If you’ve been rooting around the weirder areas of the internet for any length of time, it’s likely that you’ve heard the oft-repeated ‘coincidence’ surrounding Stanley Kubrick’s death on March 7, 1999:



If you have found your way to this blog & somehow hadn’t already heard this, then yes, it is my pleasure (kind of) to inform you that this is in fact the case. Stanley Kubrick, most famous for his film 2001: A Space Odyssey, died 666 days before the first day of the very year he depicts in his film. In addition, the day on which he died—March 7th—also happened to be the 66th day of the year! A strange coincidence, & a nice soundbite. I’m not sure who first pointed this out, but it didn’t take long for someone to notice, as this archived page by Mark Seely from way back in 2002 can attest.

Judging from his website—or the fragments of his website still available via the Wayback Machine— even before 9/11 happened, Mark Seely was an insane, racist, homophobic lunatic entrenched in a reactionary, fundamentalist-Christian reality tunnel, bolstered by fears of impending global enslavement by the New World Order. That was his ‘set’ & therefore 9/11 was his ‘setting,’ which seems to have made for one really bad trip. As the towers fell, it must have seemed to him—& many others—like the entire edifice of Reality was crumbling (‘dustifying’) right in front of his eyes, & that’s because it was. On the most prosaic level, at least, the notion of the United States as impenetrable fortress/beacon of freedom did come crumbling down, as we realized the hard way that we had an Enemy: someone out there hated us, & wanted us dead. So went the narrative, anyway. But for Seely, & others of his ilk, this enemy was none other than the Lord of Darkness, Satan himself, & his unequivocal calling-card, the number of the Beast, 666, was sitting there in plain view, & nowhere plainer than in the works of Stanley Kubrick.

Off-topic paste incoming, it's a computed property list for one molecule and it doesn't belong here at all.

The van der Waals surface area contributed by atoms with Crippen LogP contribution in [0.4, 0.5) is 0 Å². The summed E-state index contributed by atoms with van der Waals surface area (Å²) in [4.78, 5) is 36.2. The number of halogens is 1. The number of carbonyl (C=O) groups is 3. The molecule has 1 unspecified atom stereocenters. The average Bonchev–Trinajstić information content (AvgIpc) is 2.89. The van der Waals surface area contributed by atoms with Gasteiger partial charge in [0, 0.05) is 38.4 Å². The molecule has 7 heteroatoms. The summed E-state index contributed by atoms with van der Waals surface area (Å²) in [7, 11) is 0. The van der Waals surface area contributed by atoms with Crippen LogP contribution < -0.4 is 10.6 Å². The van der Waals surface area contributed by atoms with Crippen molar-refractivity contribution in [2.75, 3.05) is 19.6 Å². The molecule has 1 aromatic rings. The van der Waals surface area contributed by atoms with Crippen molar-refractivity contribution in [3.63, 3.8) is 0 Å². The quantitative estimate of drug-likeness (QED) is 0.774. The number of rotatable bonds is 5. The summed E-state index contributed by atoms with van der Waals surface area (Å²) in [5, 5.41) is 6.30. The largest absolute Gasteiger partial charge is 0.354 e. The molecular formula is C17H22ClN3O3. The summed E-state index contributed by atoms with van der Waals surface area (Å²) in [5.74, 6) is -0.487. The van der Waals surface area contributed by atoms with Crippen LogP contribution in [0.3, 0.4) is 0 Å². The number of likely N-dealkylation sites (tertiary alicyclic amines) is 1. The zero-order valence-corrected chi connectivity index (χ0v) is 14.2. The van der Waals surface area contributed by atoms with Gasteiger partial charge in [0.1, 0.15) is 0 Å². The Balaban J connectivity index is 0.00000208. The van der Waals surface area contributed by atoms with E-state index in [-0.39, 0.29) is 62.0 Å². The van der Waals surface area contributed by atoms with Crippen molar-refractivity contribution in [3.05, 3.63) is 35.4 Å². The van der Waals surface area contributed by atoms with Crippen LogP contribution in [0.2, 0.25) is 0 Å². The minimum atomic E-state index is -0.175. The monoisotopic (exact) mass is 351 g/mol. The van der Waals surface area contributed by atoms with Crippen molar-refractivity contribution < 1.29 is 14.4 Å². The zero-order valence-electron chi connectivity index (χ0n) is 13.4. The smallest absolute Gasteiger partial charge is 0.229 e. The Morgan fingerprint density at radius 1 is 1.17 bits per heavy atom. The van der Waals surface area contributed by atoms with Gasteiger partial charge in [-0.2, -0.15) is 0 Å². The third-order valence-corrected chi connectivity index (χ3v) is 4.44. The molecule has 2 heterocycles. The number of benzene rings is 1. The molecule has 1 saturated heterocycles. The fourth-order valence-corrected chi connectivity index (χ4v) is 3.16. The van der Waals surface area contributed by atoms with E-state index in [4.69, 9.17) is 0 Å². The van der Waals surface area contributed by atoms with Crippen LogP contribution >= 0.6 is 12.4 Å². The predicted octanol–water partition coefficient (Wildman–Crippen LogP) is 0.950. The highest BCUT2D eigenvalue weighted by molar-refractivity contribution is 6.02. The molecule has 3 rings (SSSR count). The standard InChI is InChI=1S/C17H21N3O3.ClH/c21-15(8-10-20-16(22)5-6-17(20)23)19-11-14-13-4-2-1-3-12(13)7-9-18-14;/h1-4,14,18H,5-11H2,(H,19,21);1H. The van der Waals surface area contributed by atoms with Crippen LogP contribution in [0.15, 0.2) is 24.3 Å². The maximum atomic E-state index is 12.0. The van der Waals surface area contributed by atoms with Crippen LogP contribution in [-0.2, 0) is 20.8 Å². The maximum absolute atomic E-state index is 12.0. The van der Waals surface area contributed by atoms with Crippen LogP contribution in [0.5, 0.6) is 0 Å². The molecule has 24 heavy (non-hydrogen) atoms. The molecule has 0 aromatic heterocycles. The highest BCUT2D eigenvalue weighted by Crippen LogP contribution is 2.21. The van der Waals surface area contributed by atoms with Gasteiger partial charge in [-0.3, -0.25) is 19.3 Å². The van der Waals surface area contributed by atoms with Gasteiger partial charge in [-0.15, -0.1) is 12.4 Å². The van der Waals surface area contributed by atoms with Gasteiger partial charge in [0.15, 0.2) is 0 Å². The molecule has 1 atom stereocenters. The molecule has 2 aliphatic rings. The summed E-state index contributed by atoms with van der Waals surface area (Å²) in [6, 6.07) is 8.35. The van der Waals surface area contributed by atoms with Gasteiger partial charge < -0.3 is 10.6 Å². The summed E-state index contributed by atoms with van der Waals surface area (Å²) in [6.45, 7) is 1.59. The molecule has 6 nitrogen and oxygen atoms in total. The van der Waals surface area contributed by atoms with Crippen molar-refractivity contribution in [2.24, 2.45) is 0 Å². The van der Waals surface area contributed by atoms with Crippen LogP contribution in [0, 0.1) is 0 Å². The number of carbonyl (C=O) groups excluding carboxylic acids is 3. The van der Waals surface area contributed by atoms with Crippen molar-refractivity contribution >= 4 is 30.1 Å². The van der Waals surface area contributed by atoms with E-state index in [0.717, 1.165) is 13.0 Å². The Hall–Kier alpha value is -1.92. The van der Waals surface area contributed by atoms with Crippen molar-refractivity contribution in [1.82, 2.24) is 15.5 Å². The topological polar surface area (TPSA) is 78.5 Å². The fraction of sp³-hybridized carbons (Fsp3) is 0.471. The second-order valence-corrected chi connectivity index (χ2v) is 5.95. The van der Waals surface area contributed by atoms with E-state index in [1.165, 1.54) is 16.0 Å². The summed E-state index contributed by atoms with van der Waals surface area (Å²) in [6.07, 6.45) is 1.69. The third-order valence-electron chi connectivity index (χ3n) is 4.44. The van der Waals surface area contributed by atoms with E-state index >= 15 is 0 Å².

As Seely demonstrated in 2002, & as have many others since then, the number is all over Kubrick’s films. In A Clockwork Orange, when Alex de Large has been reintroduced to his two old droogies Georgie & Dim, only to find that they have become police officers, their badges are visible, & we see that one of them is #665 & the other is #667, implying that Alex is the missing #666:


Or take the space-ship Discovery from 2001: A Space Odyssey, as seen from the rear:


The ship’s engines are ensconced in three separate hexagons, or six-sided figures. There it is, 666the number of Kubrick’s magickal son/sun, right there, smack on the ass of Kubrick’s cosmic spermatozoa, staring you right in the face as it drifts out to fertilize the Egg of Space & conceive the New Man. Kubrick is virtually taunting the viewer with this arrangement throughout all of his films, just daring you to see it, & laughing as you miss it completely. The fact that Kubrick died 666 days before the actual year 2001 just seems like icing on the cake, one final sneer from beyond the grave of the Master Magician who relished the notion that nobody ever really understood him, or his work. Something akin to a cosmic giggle. End of story. Or is it?

Not quite. There’s something else. Something nagging at me. It’s a question, an important one. Very important, in fact. It seems like the whole mystery of Stanley Kubrick & what he was all about might hinge on the answer to this question. If I’m wrong, I’ll eat crow, but it’s a question that I don’t think anyone has actually asked before, at least not in a public forum. Here, my friends, is the question, as posed to me by my illustrious partner-in-life upon hearing about the Kubrick/666-days-before-2001 death anomaly:


That’s a damn good question. So we get in our Time Machine & we do the due diligence. If we start on March 7, 1999, counting that day as Day One, & count backwards all the way up to 666, we land on May 11, 1997. Hmm. 5/11/97. Nothing memorable comes to mind immediately. I was 9 years old, doing god-knows-what. Whatever 9-year-olds did back then. It was a Sunday, so probably not much. Maybe ate some Bagel Bites, watched some TV. There was a new episode of The Simpsons that night, back when it was still worth watching. Timecop was the NBC Sunday Night movie, but I doubt I was able to watch it. Same goes for the premiere mini-series event of the evening, Mario Puzo’s The Last Don